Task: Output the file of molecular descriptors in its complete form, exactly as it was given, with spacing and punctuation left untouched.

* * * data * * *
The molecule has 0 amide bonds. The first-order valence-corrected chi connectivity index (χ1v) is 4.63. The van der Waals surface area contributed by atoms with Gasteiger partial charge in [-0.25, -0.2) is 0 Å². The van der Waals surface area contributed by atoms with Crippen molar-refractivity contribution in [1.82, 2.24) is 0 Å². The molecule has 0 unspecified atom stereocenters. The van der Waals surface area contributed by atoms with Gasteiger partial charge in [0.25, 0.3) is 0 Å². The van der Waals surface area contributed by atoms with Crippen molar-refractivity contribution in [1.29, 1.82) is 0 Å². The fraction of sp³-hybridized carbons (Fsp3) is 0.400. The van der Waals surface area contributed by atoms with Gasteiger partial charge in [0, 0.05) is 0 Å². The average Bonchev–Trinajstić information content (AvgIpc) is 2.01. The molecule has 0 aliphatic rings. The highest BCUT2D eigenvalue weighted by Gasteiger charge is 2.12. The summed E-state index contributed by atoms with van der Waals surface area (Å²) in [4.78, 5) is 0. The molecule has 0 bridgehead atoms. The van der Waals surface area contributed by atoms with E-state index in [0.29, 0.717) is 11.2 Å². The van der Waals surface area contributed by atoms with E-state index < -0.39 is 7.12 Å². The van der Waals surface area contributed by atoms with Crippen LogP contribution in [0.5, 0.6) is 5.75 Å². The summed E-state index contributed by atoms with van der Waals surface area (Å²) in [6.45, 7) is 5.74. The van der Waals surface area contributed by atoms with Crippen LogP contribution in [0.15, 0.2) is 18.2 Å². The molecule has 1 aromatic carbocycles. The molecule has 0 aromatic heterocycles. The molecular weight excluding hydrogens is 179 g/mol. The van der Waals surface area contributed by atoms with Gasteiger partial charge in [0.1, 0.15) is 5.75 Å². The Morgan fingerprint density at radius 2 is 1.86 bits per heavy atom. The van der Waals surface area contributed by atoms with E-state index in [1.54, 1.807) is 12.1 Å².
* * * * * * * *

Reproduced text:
The molecule has 0 amide bonds. The first-order valence-corrected chi connectivity index (χ1v) is 4.63. The van der Waals surface area contributed by atoms with Gasteiger partial charge in [-0.25, -0.2) is 0 Å². The van der Waals surface area contributed by atoms with Crippen molar-refractivity contribution in [1.82, 2.24) is 0 Å². The molecule has 0 unspecified atom stereocenters. The van der Waals surface area contributed by atoms with Gasteiger partial charge in [0.25, 0.3) is 0 Å². The van der Waals surface area contributed by atoms with Crippen molar-refractivity contribution in [1.29, 1.82) is 0 Å². The fraction of sp³-hybridized carbons (Fsp3) is 0.400. The van der Waals surface area contributed by atoms with Gasteiger partial charge in [0, 0.05) is 0 Å². The average Bonchev–Trinajstić information content (AvgIpc) is 2.01. The molecule has 0 aliphatic rings. The highest BCUT2D eigenvalue weighted by Gasteiger charge is 2.12. The summed E-state index contributed by atoms with van der Waals surface area (Å²) in [4.78, 5) is 0. The molecule has 0 bridgehead atoms. The van der Waals surface area contributed by atoms with E-state index in [0.29, 0.717) is 11.2 Å². The van der Waals surface area contributed by atoms with E-state index < -0.39 is 7.12 Å². The van der Waals surface area contributed by atoms with Crippen LogP contribution in [0.5, 0.6) is 5.75 Å². The summed E-state index contributed by atoms with van der Waals surface area (Å²) in [6.45, 7) is 5.74. The van der Waals surface area contributed by atoms with Crippen LogP contribution in [0.15, 0.2) is 18.2 Å². The molecule has 1 aromatic carbocycles. The molecule has 0 aromatic heterocycles. The molecular weight excluding hydrogens is 179 g/mol. The van der Waals surface area contributed by atoms with Gasteiger partial charge in [0.1, 0.15) is 5.75 Å². The Morgan fingerprint density at radius 2 is 1.86 bits per heavy atom. The van der Waals surface area contributed by atoms with E-state index in [1.54, 1.807) is 12.1 Å².